Controversial Zandvoort ‘fun tax’ imposed ahead of Dutch Grand Prix

Sam Cooper
Red Bull driver Max Verstappen on track during the Dutch Grand Prix. Zandvoort, September 2022.

Red Bull's Max Verstappen on track during the Dutch Grand Prix. Zandvoort, September 2022.

Fans going to the Dutch Grand Prix next year will find it a little more expensive after a ‘fun tax’ was implemented.

The Dutch Grand Prix takes place in the city of Zandvoort on the coast of the country and a region that is governed by the Zandvoort City Council.

Well a decision made by that council this week has made the already expensive trip to a Formula 1 race that little bit more costly as fans will now have to pay €3 extra to cover the costs of the Grand Prix.

The council approved the implementation of the tax and said it was to cover the costs it incurs to manage the large flow of visitors such as closing roads, noise nuisance and waste.

Fans going this year will be spared the extra fee with it not being in place until 2024 but from that year onwards, the ‘fun tax’ will be charged to the promoter who will then pass on the cost to the event attendees.

The promoters of the Dutch Grand Prix have already voiced their displeasure at such a measure but did say they would accept it were it to be introduced.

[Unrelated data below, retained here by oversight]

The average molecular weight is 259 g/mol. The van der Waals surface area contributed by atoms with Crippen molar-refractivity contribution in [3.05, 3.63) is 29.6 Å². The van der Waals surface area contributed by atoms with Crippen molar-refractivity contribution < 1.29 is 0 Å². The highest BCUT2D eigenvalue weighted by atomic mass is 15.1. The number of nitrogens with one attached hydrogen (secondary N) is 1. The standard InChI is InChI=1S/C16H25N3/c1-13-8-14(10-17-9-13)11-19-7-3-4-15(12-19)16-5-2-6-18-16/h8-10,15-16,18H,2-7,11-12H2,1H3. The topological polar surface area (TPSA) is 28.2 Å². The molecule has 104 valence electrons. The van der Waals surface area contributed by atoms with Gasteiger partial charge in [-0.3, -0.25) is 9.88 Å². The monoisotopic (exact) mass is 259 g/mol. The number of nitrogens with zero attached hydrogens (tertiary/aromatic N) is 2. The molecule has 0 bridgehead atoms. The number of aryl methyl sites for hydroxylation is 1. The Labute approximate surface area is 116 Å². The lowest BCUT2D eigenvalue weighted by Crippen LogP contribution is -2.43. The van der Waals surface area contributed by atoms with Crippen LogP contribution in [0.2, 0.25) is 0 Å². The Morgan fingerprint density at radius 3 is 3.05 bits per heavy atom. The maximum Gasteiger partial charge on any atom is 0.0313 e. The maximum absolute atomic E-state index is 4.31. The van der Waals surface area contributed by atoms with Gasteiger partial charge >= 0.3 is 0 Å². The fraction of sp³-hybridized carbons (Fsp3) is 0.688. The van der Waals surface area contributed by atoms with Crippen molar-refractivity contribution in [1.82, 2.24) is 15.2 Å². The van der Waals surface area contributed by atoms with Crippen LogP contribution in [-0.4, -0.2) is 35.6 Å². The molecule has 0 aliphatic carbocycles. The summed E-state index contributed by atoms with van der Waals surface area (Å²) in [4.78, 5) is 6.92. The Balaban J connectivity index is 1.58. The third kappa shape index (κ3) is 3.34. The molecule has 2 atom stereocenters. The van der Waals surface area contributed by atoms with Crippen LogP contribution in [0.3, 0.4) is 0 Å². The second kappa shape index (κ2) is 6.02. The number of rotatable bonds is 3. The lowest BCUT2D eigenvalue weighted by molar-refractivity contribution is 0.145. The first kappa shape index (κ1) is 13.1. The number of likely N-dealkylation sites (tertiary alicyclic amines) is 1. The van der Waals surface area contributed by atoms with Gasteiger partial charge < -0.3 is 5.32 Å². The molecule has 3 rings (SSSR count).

Circuit director Robert van Overdijk argued that the event brings in more money than it takes out.

He said: “We do not agree because we think that we are bringing a lot of money with this event, and the municipality can live on that for years to come,” said circuit director Robert van Overdijk last month.

“We are not in charge of it and have no say in it, so if the tax is introduced, we will have to swallow it.”

It is not only F1 fans who will feel the pinch of a price boost with the tax being charged to any event that has more than 10,000 visitors. Zandvoort itself has a population of a little over 17,500. recommends

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Could the ‘fun tax’ cost Zandvoort its F1 future?

The Dutch Grand Prix has an existing deal with F1 to remain on the calendar until 2025 but at a time when there is more demand than ever to host a race, measures like this could hurt the city’s chances of keeping their spot.

Zandvoort was reintroduced as an F1 venue in 2021 as a response to the increased popularity of Dutch racer Max Verstappen but there are countries such as South Africa, South Korea and Colombia reportedly attempting to get onto the calendar.

Luckily for the promoters of the Dutch Grand Prix, tickets for this event are more reasonable than other venues but F1 will not look too fondly on a government-imposed tax being passed on to its fans.

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